Saturday, March 26, 2011

Third Sunday of Lent

- Ryan G. Duns, SJ

As many of you know, I am in my second year of teaching at the University of Detroit Jesuit High School and Academy. As I read today's readings - each one rich with meaning - I recalled a somewhat trivial event that, when examined, indicates what I think is so special about our school.

As moderator of the Student Senate, I have a pretty cool office on the "garden level" of the school, right off of the Student Commons. Depending on the day, I can have anywhere from between five and twenty students taking up space on the couches, chairs, rockers, and even the floor. I rather enjoy the company and I always marvel at the cross-section of students who seem to stop by: I recently described the typical scene as being that of the "Mos Eisley Cantina" (Star Wars reference) as guys from all over the universe seem to gather there!
A few weeks ago, a group of students were in my office, including several freshmen, one of whom realized - all too late - that his ride had gone home early, leaving him stranded. The kid began to panic and fret, as he did not yet know many of the upperclassmen and had no idea how he'd manage to get home. One of the seniors overheard the student's dilemma and sprang into action: "Where do you live? Hold on....let me get someone." The senior called one of his friends who had just left and told him to come back and take the freshman home, as they probably lived not far from each other.

What impressed me so much is this: it strikes me that, in many schools, the classes are pretty well divided and seniors and freshmen do not mix. In my office, however, students do mingle and even though these two guys didn't know each other, the senior's attentiveness and generosity saved the day and made a huge impression on 9th grader. That night, I received an email from the boy's mother who couldn't believe how kind the seniors had been in taking her son home, concluding that she knew they had picked the right school for her son.

I mention this because I think that today's Gospel speaks to how Jesus' ministry and God's Kingdom break through those boundaries that too frequently separate us. Simply note the incredulity of the woman when Jesus approaches her: "How can you, a Jew, ask me, a Samaritan, for a drink?" This sort of behavior is unthinkable, transgressing what is socially acceptable. Yet Jesus is re-drawing the lines of the Kingdom: he breaks past our own too-limited notions of right and wrong and brings us into a new way of seeing one another.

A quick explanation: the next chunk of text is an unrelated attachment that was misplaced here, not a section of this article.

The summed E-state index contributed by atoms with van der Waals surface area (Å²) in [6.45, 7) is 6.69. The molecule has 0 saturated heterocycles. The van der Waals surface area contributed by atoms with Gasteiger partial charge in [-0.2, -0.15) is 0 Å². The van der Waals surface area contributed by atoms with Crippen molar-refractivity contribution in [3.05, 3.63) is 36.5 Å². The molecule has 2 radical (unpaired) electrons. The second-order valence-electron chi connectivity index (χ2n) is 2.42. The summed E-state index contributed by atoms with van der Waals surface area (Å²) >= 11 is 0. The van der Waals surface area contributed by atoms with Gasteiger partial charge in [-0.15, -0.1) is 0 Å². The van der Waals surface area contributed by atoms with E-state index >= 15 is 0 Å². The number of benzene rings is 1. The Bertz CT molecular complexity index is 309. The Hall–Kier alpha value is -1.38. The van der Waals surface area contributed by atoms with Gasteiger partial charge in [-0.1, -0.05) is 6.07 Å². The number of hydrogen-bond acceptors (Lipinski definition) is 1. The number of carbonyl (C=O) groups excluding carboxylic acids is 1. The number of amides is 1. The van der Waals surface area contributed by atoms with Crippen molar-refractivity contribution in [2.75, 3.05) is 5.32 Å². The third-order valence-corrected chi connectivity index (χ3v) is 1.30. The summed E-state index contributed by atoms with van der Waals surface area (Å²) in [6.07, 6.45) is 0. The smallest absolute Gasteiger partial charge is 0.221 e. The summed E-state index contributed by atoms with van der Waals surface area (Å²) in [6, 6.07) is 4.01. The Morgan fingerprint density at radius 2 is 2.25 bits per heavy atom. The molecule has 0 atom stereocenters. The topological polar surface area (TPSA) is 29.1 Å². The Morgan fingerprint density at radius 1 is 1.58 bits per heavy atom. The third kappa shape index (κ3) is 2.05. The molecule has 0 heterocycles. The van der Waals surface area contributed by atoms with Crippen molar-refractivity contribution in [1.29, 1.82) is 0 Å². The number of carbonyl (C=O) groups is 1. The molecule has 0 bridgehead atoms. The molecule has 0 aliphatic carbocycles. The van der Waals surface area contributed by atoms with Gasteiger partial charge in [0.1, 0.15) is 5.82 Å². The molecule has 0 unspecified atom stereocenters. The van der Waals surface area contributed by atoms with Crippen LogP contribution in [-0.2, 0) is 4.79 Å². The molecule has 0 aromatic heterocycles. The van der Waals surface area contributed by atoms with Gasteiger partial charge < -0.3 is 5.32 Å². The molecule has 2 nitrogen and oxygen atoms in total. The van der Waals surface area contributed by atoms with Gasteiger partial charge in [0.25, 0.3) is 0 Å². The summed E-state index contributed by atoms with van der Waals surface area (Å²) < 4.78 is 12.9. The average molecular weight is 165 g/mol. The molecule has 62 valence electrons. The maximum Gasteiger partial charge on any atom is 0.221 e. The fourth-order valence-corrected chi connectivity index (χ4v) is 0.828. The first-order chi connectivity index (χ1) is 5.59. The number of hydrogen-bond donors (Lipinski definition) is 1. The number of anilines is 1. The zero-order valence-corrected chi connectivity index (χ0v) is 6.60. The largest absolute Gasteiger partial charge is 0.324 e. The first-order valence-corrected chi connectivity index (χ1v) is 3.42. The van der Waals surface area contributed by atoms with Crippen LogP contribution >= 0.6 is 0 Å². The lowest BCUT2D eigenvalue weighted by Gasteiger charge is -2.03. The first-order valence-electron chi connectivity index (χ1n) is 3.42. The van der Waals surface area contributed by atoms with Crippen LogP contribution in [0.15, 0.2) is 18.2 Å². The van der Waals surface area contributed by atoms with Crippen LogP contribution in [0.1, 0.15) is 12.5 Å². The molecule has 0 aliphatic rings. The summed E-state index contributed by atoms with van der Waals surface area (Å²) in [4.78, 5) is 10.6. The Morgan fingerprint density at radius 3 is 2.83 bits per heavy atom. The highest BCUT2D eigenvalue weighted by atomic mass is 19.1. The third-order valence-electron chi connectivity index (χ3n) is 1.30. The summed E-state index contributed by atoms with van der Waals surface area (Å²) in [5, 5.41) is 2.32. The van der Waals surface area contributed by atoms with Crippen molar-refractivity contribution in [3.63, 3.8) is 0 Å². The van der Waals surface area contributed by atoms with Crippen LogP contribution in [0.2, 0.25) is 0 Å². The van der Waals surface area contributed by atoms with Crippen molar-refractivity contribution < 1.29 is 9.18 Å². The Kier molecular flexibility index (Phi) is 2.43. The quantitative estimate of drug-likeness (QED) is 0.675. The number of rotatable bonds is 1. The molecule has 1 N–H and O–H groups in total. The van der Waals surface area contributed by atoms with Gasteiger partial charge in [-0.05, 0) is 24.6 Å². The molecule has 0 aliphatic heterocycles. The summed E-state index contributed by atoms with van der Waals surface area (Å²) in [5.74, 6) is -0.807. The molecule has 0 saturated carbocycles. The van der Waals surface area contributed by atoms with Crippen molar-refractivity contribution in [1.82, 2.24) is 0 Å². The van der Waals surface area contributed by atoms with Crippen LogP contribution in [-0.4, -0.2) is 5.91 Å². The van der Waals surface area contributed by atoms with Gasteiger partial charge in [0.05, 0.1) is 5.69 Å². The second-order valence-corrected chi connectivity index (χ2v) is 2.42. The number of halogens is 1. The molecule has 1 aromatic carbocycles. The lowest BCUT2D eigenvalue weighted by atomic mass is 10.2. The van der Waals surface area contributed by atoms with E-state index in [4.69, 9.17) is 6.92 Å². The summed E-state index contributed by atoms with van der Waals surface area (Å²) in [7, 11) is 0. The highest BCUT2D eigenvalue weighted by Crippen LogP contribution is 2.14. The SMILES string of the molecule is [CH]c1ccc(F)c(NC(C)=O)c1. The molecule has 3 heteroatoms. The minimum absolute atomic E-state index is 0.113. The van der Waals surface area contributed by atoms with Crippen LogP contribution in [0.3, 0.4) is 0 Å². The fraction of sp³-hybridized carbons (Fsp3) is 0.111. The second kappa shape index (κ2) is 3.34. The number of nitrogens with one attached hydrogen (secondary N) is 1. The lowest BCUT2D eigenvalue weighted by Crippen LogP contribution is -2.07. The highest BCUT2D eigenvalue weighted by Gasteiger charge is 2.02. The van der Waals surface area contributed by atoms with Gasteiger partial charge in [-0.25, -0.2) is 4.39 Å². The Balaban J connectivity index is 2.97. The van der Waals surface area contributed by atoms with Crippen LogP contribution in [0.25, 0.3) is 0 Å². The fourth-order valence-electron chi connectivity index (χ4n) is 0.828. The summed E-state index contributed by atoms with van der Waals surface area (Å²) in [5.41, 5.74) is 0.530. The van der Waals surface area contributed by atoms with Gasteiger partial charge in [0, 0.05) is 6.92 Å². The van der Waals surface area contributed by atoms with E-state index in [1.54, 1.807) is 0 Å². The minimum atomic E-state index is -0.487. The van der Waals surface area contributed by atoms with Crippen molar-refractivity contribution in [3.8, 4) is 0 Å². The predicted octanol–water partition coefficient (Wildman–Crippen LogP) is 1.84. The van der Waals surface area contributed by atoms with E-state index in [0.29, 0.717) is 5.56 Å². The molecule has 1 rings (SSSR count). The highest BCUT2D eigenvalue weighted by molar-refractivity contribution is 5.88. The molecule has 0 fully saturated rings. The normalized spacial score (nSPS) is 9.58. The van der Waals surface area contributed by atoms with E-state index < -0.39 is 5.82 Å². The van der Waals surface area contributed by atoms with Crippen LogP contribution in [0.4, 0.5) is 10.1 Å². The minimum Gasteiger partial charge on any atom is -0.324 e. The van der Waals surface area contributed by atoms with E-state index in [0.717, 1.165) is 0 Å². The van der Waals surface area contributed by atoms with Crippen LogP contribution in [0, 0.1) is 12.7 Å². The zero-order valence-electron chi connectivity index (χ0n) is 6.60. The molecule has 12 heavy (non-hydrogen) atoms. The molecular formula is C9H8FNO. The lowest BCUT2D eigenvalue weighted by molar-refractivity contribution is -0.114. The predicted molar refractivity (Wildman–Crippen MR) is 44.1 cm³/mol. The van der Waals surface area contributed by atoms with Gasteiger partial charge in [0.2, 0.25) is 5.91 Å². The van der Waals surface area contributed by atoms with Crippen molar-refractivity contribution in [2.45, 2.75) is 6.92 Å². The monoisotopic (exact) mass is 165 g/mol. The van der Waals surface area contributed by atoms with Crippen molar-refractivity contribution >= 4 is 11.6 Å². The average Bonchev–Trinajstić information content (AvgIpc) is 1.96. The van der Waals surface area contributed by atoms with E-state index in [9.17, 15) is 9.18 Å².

Perhaps the conclusion of the Gospel will be ignored by many in the homilies today. But, to my mind, it expresses a refreshingly anti-American value. By this I mean that it is not patriotic, but it does go against our typical work ethic that "You get what you work for" or "Reap only what you sow."  Jesus tells us that others have come before, others have scattered the seed, and now it our job to begin the harvest. If the United States bishops fail in the role as teachers, I think it because they are too occupied trying inventory the granaries and have become blind to the fact that the seeds of the Kingdom are sprouting up into the world. I sort of wish more of the clergy would cast aside the clipboards and abandon their fretful calculations and rush, instead, to call others to join them in the harvest. Here we find the nature of God's gracious love: He has done all of the work for us, He has sown where He so desired, and now we have only to take up our tools and call our neighbors that we might collect in what we did not scatter, that we might prepare a meal of thanksgiving, a eucharist, of the Lord's bounty.  

These aren't easy days to be members of the Catholic Church. This has been a pretty pathetic decade. As one who grew into adulthood in the tumult of the sexual abuse scandal (beginning at age 22 and now I'm 31), I have daily faced the limitations of the Church. While my faith has never wavered, my frustration has only increased as I see the bishops and clergy frequently engage in polemical attacks and retrenchment rather than finding the strength to bring the liberating and revolutionary Good News, the Gospel, into a world that is sorely in need of hearing it. May this Lent be a time when we listen carefully to the One who tells us all things, the One who reveals to us the shape and nature of God's Kingdom, and proclaim with the Samaritans:

"...we have heard for ourselves, and we know that this is truly the savior of the world."

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